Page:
According to the report, the world needs to accelerate its efforts to both prepare for and limit climate change or face progressively deteriorating living conditions for millions of people.

Semeniuk also looked at the report, and shared some key messages in a story this morning. One of the highlights he shared is that the need for action to build climate resilience is more urgent than previously thought, yet around the world, most efforts to adapt to climate change still remain in the planning stage.

- Sierra

A kayaker paddles in Lake Oroville as water levels remain low due to continuing drought conditions in Oroville, Calif., Sunday, Aug. 22, 2021.Ethan Swope/The Associated Press

What else you missed

Opinion and analysis

Barry Smit: Like the horse and buggy, the fossil fuel era will wind down

The Globe’s editorial board: On climate change, are the Conservatives about to make the same mistakes again?

Green Investing

For the Globe’s second-annual Changemakers package, we put out a call for nominations for emerging business leaders who are finding pragmatic solutions to the world’s most intractable problems, from income inequality to climate change. The result is a list of 50 innovators and entrepreneurs who combine advocacy with strong business acumens as they look forward to a more sustainable and equitable environmental and economic future. Read the full list here.

Making waves

Each week The Globe will profile a Canadian making a difference. This week we’re highlighting the work of Dianne Mitchinson, who is helping to identify carbon-capturing rocks.

Dianne MitchinsonHandout

My name is Dianne Mitchinson. I am a geologist working with CarbMin Lab at the University of British Columbia, using remote-sensing data to help locate rocks capable of capturing carbon. I’m a creative person who enjoys being surrounded by friends sharing ideas and perspectives. I love my work which draws on many scientific disciplines to tackle a problem creatively together.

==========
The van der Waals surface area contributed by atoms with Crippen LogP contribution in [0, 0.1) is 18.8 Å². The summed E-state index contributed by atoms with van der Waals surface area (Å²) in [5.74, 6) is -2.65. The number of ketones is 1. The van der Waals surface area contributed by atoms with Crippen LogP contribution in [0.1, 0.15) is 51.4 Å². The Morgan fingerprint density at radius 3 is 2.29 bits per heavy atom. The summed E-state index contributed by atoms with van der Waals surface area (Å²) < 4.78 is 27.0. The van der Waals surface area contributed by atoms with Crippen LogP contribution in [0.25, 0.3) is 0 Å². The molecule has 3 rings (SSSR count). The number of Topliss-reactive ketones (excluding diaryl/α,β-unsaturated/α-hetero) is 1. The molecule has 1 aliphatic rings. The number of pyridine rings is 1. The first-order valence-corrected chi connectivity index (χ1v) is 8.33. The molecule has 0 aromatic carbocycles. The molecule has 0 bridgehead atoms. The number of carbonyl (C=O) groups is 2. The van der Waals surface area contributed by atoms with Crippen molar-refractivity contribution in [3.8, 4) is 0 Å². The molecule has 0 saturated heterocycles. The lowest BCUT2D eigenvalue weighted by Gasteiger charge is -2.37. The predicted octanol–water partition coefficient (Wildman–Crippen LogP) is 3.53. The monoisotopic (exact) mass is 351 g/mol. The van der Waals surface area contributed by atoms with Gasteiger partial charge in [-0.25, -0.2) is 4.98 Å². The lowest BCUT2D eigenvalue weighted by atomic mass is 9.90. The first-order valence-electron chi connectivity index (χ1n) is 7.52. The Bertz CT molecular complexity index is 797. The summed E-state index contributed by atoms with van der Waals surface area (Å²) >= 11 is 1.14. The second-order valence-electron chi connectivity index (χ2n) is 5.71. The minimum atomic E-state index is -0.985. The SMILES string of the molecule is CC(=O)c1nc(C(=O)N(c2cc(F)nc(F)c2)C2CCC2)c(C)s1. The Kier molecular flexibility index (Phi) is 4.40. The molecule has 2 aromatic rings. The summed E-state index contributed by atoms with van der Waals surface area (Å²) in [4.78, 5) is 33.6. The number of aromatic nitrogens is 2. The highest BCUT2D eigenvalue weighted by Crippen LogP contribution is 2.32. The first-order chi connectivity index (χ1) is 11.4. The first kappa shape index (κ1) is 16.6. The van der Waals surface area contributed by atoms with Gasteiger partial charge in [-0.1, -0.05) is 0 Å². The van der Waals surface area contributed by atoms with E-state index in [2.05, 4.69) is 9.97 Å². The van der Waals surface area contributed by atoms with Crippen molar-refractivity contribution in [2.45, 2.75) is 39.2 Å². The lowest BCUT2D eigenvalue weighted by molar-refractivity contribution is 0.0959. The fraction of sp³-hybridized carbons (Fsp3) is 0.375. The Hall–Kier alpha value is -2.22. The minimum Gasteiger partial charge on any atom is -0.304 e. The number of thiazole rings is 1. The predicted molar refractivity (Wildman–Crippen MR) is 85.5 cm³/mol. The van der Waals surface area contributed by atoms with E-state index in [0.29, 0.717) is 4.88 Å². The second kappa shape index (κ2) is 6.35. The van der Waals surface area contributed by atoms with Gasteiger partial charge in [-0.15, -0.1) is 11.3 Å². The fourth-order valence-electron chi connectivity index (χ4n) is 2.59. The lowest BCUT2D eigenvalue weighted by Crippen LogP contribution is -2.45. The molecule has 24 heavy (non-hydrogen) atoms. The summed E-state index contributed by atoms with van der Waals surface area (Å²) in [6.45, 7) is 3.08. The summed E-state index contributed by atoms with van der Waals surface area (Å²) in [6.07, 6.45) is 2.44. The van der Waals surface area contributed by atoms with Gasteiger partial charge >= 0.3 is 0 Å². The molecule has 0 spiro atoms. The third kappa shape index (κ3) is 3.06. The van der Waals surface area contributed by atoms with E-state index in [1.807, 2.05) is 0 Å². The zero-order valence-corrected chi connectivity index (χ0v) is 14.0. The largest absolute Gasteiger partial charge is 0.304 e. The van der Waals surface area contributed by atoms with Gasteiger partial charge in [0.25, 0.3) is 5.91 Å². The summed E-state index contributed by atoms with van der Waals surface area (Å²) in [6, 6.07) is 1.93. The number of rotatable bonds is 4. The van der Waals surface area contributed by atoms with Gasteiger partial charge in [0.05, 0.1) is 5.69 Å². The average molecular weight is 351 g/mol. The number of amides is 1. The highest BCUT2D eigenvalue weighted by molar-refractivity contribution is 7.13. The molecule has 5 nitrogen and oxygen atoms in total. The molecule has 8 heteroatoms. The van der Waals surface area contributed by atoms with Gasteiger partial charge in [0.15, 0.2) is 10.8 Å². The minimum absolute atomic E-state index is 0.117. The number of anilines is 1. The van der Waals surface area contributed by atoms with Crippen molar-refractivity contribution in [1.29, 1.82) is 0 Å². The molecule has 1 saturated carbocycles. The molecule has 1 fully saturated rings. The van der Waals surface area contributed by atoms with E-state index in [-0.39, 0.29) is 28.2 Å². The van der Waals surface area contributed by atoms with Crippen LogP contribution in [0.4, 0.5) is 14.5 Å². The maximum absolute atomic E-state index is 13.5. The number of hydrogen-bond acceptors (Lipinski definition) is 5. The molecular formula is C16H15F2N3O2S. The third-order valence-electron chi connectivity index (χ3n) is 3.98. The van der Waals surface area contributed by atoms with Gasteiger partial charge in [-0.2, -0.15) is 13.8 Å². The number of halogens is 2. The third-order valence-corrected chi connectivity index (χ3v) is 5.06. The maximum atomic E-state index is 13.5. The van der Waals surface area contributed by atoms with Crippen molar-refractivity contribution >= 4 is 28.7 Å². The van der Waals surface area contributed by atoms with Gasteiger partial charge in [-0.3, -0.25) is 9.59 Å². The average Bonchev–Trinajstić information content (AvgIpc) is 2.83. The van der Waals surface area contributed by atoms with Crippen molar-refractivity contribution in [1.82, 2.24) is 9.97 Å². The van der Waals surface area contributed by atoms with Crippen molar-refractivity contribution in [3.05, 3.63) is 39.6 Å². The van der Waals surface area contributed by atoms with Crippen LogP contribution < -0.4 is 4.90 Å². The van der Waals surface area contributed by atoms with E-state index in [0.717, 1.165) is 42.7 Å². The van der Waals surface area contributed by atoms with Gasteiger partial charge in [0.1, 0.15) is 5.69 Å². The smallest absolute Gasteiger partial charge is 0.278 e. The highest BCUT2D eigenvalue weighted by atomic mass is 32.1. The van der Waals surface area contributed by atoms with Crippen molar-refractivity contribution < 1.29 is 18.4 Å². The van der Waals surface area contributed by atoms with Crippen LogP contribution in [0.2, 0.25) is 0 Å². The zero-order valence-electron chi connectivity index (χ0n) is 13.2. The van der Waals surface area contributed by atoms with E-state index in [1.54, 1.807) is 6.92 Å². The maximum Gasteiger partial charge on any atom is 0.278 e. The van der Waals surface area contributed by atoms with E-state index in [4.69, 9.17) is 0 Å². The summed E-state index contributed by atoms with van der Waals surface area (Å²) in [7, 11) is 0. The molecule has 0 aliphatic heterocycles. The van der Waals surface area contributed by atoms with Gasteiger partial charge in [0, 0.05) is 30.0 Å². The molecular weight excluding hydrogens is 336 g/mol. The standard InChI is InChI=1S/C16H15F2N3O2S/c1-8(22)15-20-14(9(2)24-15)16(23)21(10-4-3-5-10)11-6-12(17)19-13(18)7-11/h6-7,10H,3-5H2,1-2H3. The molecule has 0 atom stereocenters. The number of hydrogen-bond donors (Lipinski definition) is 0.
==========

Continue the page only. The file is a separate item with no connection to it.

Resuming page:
We will need a substantial supply of critical minerals like copper, nickel and cobalt as the world embraces renewable energy solutions. In some instances, these metals are hosted by rocks that can naturally sequester carbon from the atmosphere. Analysis of remote-sensing data allows me to scan large geographic areas to identify these rocks and to estimate their volumes. With this knowledge, there is an opportunity for companies to prioritize sites for mining to extract battery metals while simultaneously sequestering as much, or more, carbon than it emits.

It has been encouraging to see more and more mining companies reaching out and exploring their options to reduce their environmental impacts, demonstrating their commitment to mining critical metals responsibly as we move to electrify the economy.

- Dianne

Do you know an engaged individual? Someone who represents the real engines pursuing change in the country? Email us at to tell us about them.

Photo of the week

An ice-breaking tour boat pushes through drift ice on the Sea of Okhotsk on February 24, 2022 in Abashiri, Japan. The temperature of the Sea of Okhotsk is believed to have increased by around two degrees over the last fifty years reducing the amount of drift ice by thirty percent in roughly the same period. The ice forms in Russias Amur River in mid-winter then drifts down through the Sea of Okhotsk to reach Hokkaido before disappearing again usually in March. The drift ice brings with it nutrients including plankton which boost fish stocks in the area.Carl Court/Getty Images

Catch up on Globe Climate